Georgian Jewelry

Georgian Jewelry

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1714-1840

The Georgian period covered the reigns of five English kings — George I, II, III, IV, and William IV, who ruled in succession from 1714 to 1837. Several historical events in Europe influenced Georgian jewelry motifs and designs. Jewels from this era include the earliest pieces in our collection. Authentic Georgian pieces are exceptionally rare as many of them were taken apart or reworked to fit later styles.

Styles from the period were dramatic and ornate, thanks partly to intricate metalwork techniques such as repoussé (the hammering of metal into ornate designs) and cannetille (a method of working the gold wire to make it look woven). Popular motifs included flowers, crescents, ribbons, bows, leaves, feather plumes, and sprays of foliage, designs that are still popular nearly 300 years later!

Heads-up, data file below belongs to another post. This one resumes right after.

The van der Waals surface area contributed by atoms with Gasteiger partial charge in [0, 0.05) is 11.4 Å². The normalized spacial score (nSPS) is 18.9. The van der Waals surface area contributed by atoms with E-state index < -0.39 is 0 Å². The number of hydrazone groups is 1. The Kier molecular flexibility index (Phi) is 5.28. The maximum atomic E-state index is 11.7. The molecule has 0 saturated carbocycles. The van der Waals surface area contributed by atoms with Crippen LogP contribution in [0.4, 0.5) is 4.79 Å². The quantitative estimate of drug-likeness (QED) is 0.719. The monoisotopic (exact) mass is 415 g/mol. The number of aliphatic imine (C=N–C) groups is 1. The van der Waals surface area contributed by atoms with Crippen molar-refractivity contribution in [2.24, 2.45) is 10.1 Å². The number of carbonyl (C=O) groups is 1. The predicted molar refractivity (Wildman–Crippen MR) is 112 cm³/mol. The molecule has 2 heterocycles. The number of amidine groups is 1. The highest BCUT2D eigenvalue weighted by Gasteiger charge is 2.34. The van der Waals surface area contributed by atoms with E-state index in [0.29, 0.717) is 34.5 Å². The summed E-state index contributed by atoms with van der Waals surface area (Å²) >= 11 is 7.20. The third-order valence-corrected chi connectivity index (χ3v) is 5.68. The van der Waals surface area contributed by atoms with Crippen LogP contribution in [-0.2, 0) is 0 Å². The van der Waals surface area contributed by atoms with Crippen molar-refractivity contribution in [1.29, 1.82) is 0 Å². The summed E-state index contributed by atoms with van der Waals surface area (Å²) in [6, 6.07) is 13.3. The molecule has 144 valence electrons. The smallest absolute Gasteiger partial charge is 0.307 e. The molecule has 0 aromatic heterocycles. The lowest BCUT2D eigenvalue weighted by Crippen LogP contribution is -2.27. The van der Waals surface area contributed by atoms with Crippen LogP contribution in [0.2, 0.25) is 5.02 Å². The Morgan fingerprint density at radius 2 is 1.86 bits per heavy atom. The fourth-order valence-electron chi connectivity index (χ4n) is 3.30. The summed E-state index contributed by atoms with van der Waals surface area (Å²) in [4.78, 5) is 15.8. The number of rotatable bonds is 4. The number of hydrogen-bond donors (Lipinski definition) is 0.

Jewelers handcrafted all the jewelry of this period with incredibly labor-intensive processes. The general consensus at the time was to waste as little of the rough diamonds as possible. Therefore, they were faceted around their original shapes. Diamond cutters introduced exciting new types of gem cuts. In addition to Rose cut, and Table cut diamonds, other cuts were prevalent, including Old Mine and Cushion cut. The Marquise cut was invented during the Georgian era, as well. Gemstones were regularly backed by foil during this period to intensify colors and provide another layer of luminescence in candlelight. Closed-back, foiled jewellery was therefore the signature style of the Georgian era for gemstones.